Kids Sports Too Competitive

Are Kids Sports Too Competitive?

At Amazing Athletes, we strive to help kids become exactly what our name suggests: Amazing! Active games, activities and sports have a tremendous power to facilitate physiological development in children by honing their fine motor skills, coordination and balance. But being an Amazing Athlete means so much more than that; it also teaches kids fundamental life skills like cooperation, teamwork, problem solving, confidence and healthy habits that last a lifetime.

With all of these benefits stemming from athletic activity, it is sometimes easy for parents and coaches to forget that sports can also place stress on children and teens if they are conducted in a highly competitive manner.  Research shows both great benefits to youth sports, including improvement in academics, social skills, mental and emotional well-being, and more. At the same time, however, there are also growing trends of potentially harmful practices associated with overzealous parenting and highly competitive participation in youth sports.  Kids are opting out of other activities in order to participate and train intensely in a single sport by joining competitive sports leagues, attending expensive sports camps, and going to private coaching lessons at increasingly younger ages — many before they even know whether or not they really enjoy the sport.

Adult organizations are also contributing to the increasing pressure kids are experiencing in athletics.  In 2009, the NCAA officially recognized seventh graders as “prospects” for the league, legitimizing an already-prevalent culture of scouting middle schoolers (for example, in 2008, an 8th grader was offered a scholarship to play for Kentucky).

Why do kids drop out of sports leagues?

With so much riding on sports, it’s not surprising that by the age of 13, more than 70% of the nation’s young athletes drop out of team sports, according to Michigan State University’s Institute for the Study of Youth Sports.  By the time kids hit their mid-teens, participation falls another 26% in both organized and recreational activities.

What’s the number one reason for quitting? According to another study conducted by the Women’s Sports Foundation (WSF), the most common explanation given by both girls and boys is “because I was not having fun anymore.”

This is a tragedy.  Kids lose out when they quit athletics.  According to the WSF study, participation in organized sports is associated with higher levels of family satisfaction, improved health (both physical and emotional), academic achievement and a higher quality of life.  Sports provide an energy outlet, and create opportunities to learn life lessons in such important areas as sportsmanship, humility, cooperation, leadership and fairness.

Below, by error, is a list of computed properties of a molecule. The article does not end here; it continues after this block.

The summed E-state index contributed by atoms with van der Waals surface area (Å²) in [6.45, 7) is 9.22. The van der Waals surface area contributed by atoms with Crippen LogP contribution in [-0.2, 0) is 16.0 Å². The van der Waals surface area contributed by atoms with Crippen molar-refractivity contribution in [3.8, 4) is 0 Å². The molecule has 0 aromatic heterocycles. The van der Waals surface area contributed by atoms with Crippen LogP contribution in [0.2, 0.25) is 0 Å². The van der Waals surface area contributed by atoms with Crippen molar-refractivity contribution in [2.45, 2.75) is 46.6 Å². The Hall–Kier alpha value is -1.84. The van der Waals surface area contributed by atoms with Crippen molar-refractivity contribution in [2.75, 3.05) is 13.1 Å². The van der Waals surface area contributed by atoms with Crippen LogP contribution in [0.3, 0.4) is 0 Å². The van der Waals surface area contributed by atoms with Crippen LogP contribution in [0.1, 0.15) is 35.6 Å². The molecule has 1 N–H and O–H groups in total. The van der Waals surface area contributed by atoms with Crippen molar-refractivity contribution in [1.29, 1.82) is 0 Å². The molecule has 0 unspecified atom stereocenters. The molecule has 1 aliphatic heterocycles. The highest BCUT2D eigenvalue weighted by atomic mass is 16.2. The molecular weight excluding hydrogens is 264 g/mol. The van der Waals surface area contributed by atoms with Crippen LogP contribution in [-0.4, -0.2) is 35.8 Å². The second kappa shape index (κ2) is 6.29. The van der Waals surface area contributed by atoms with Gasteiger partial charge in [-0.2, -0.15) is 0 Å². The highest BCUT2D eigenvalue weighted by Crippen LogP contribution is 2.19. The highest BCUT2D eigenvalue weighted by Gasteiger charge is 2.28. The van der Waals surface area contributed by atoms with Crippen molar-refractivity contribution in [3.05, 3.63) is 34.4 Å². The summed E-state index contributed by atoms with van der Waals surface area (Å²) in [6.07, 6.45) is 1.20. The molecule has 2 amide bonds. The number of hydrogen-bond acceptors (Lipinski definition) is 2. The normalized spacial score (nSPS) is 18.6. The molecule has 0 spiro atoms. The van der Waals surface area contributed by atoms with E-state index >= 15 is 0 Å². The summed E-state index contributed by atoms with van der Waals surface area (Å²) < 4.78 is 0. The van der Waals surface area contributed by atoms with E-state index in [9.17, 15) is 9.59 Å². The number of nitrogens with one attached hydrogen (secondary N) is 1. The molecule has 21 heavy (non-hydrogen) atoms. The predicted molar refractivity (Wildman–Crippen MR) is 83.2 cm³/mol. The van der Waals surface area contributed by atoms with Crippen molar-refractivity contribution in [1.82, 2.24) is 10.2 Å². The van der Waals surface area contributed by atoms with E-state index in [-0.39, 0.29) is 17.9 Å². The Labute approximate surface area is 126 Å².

So why do parents and coaches put greater amounts of pressure on kids in sports if it means risking burnout, drop-out, and the loss of all of the positive benefits athletics have to offer?  According to John O’Sullivan, a coach, former professional soccer player, and founder of the Changing the Game Project — an organization devoted to making sports a rewarding experience for children — the answer lies in the “adultification” of youth sports.

“It’s the introduction of adult values into kids’ games,” says O’Sullivan.  This phenomenon can take many forms, but it often plays out as adults competing with other adults through children.  The resulting competition can create unrealistic expectations for kids and result in misconceptions about a child’s abilities.

Adultification is also present in the enormous influence American professional sports has on youth sports. According to Jim Thompson, CEO of an organization dedicated to changing the culture of youth sports called the Positive Coaching Alliance, the nation’s current, dominant sports culture “flows down from pro sports, and that’s about entertaining fans, and the only way to do that is to win.”  Winning, according to Thompson, tends to influence every level of youth athletics as a result of professional sports.

How to put the fun back in kids sports

How does one combat the negative effects of the current overzealous and competitive landscape of kids’ athletics?  One way is to develop and encourage participation in programs that help a child reach his or her own level of  highest potential, as well as introduces them to a range of motions and activities to try out.
It is important to take the focus off of creating professional athletes. Instead, direct efforts toward developing skills and praising small milestones when those skills are achieved or improving. Trying out a wide range of motions is especially important at younger ages to prevent overuse injuries and open up a wider range of opportunities for small successes.

That’s why, at Amazing Athletes, we focus on nine different ball sports, not just a single sport. Activities at Amazing Athletes are facilitated in a non-competitive environment in order to allow each child to develop at his or her level, and the focus is on helping each child achieve his or her best, not raising a generation of professional athletes. It is because of this focus on fun and individual development that our Amazing Athletes are more likely to stay involved and active after our program, ensuring they reap all the tremendous physical, social, cognitive, and emotional benefits that comes with staying active in sports.

Parents, we need your help to change attitudes that focus on winning at the expense of fun and individual development!

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